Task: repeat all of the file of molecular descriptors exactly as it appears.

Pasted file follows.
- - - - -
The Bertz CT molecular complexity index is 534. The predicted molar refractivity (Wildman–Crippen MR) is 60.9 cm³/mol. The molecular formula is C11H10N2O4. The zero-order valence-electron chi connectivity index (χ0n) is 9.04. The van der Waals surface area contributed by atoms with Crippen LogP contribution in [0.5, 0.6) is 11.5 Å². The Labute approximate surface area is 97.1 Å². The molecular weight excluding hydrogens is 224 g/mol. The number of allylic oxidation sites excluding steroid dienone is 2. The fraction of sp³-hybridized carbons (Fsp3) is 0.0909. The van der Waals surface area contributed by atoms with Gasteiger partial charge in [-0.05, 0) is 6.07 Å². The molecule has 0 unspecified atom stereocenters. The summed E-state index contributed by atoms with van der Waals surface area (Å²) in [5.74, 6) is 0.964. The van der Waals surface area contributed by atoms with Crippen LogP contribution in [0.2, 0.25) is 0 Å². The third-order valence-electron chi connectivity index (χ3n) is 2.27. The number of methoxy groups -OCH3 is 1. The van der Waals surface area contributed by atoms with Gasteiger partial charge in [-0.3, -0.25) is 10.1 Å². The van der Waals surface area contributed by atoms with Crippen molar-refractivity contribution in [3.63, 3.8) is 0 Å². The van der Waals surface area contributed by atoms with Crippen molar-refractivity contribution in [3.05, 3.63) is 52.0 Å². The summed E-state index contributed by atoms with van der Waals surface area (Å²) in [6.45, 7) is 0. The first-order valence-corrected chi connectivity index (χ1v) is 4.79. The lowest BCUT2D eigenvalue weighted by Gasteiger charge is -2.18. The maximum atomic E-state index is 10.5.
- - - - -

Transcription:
The Bertz CT molecular complexity index is 534. The predicted molar refractivity (Wildman–Crippen MR) is 60.9 cm³/mol. The molecular formula is C11H10N2O4. The zero-order valence-electron chi connectivity index (χ0n) is 9.04. The van der Waals surface area contributed by atoms with Crippen LogP contribution in [0.5, 0.6) is 11.5 Å². The Labute approximate surface area is 97.1 Å². The molecular weight excluding hydrogens is 224 g/mol. The number of allylic oxidation sites excluding steroid dienone is 2. The fraction of sp³-hybridized carbons (Fsp3) is 0.0909. The van der Waals surface area contributed by atoms with Gasteiger partial charge in [-0.05, 0) is 6.07 Å². The molecule has 0 unspecified atom stereocenters. The summed E-state index contributed by atoms with van der Waals surface area (Å²) in [5.74, 6) is 0.964. The van der Waals surface area contributed by atoms with Crippen LogP contribution in [0.2, 0.25) is 0 Å². The third-order valence-electron chi connectivity index (χ3n) is 2.27. The number of methoxy groups -OCH3 is 1. The van der Waals surface area contributed by atoms with Gasteiger partial charge in [-0.3, -0.25) is 10.1 Å². The van der Waals surface area contributed by atoms with Crippen molar-refractivity contribution in [3.63, 3.8) is 0 Å². The van der Waals surface area contributed by atoms with Crippen molar-refractivity contribution in [3.05, 3.63) is 52.0 Å². The summed E-state index contributed by atoms with van der Waals surface area (Å²) in [6.45, 7) is 0. The first-order valence-corrected chi connectivity index (χ1v) is 4.79. The lowest BCUT2D eigenvalue weighted by Gasteiger charge is -2.18. The maximum atomic E-state index is 10.5.